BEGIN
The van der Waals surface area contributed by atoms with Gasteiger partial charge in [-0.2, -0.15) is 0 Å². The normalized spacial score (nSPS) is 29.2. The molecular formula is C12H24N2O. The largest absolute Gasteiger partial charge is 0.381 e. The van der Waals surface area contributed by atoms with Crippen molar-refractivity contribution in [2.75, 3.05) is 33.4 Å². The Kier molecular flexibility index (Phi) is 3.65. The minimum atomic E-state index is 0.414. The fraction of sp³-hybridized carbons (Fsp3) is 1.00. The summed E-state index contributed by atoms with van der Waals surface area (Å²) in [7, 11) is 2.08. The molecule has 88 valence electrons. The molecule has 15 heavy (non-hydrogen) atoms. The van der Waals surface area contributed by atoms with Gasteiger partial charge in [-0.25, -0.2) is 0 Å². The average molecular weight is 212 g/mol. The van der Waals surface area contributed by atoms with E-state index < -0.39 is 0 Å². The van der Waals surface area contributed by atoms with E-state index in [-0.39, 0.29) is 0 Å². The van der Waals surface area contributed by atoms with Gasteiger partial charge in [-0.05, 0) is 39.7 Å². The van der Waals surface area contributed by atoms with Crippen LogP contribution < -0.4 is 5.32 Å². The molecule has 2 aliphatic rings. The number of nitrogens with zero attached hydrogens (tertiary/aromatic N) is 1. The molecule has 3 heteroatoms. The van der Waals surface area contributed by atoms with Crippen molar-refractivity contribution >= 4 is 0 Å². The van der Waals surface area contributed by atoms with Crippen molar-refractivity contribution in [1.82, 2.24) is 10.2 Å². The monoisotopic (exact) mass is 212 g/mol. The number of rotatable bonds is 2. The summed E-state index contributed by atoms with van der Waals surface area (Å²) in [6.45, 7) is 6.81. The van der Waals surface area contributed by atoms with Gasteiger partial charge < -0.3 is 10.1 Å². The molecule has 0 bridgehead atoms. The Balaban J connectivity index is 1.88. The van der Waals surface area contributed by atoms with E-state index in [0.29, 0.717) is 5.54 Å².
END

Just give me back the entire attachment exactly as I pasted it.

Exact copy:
The van der Waals surface area contributed by atoms with Gasteiger partial charge in [-0.2, -0.15) is 0 Å². The normalized spacial score (nSPS) is 29.2. The molecular formula is C12H24N2O. The largest absolute Gasteiger partial charge is 0.381 e. The van der Waals surface area contributed by atoms with Crippen molar-refractivity contribution in [2.75, 3.05) is 33.4 Å². The Kier molecular flexibility index (Phi) is 3.65. The minimum atomic E-state index is 0.414. The fraction of sp³-hybridized carbons (Fsp3) is 1.00. The summed E-state index contributed by atoms with van der Waals surface area (Å²) in [7, 11) is 2.08. The molecule has 88 valence electrons. The molecule has 15 heavy (non-hydrogen) atoms. The van der Waals surface area contributed by atoms with Gasteiger partial charge in [-0.25, -0.2) is 0 Å². The average molecular weight is 212 g/mol. The van der Waals surface area contributed by atoms with E-state index < -0.39 is 0 Å². The van der Waals surface area contributed by atoms with E-state index in [-0.39, 0.29) is 0 Å². The van der Waals surface area contributed by atoms with Gasteiger partial charge in [-0.05, 0) is 39.7 Å². The van der Waals surface area contributed by atoms with Crippen LogP contribution < -0.4 is 5.32 Å². The molecule has 2 aliphatic rings. The number of nitrogens with zero attached hydrogens (tertiary/aromatic N) is 1. The molecule has 3 heteroatoms. The van der Waals surface area contributed by atoms with Crippen molar-refractivity contribution >= 4 is 0 Å². The van der Waals surface area contributed by atoms with Crippen molar-refractivity contribution in [1.82, 2.24) is 10.2 Å². The monoisotopic (exact) mass is 212 g/mol. The number of rotatable bonds is 2. The summed E-state index contributed by atoms with van der Waals surface area (Å²) in [6.45, 7) is 6.81. The van der Waals surface area contributed by atoms with Gasteiger partial charge < -0.3 is 10.1 Å². The molecule has 0 bridgehead atoms. The Balaban J connectivity index is 1.88. The van der Waals surface area contributed by atoms with E-state index in [0.29, 0.717) is 5.54 Å².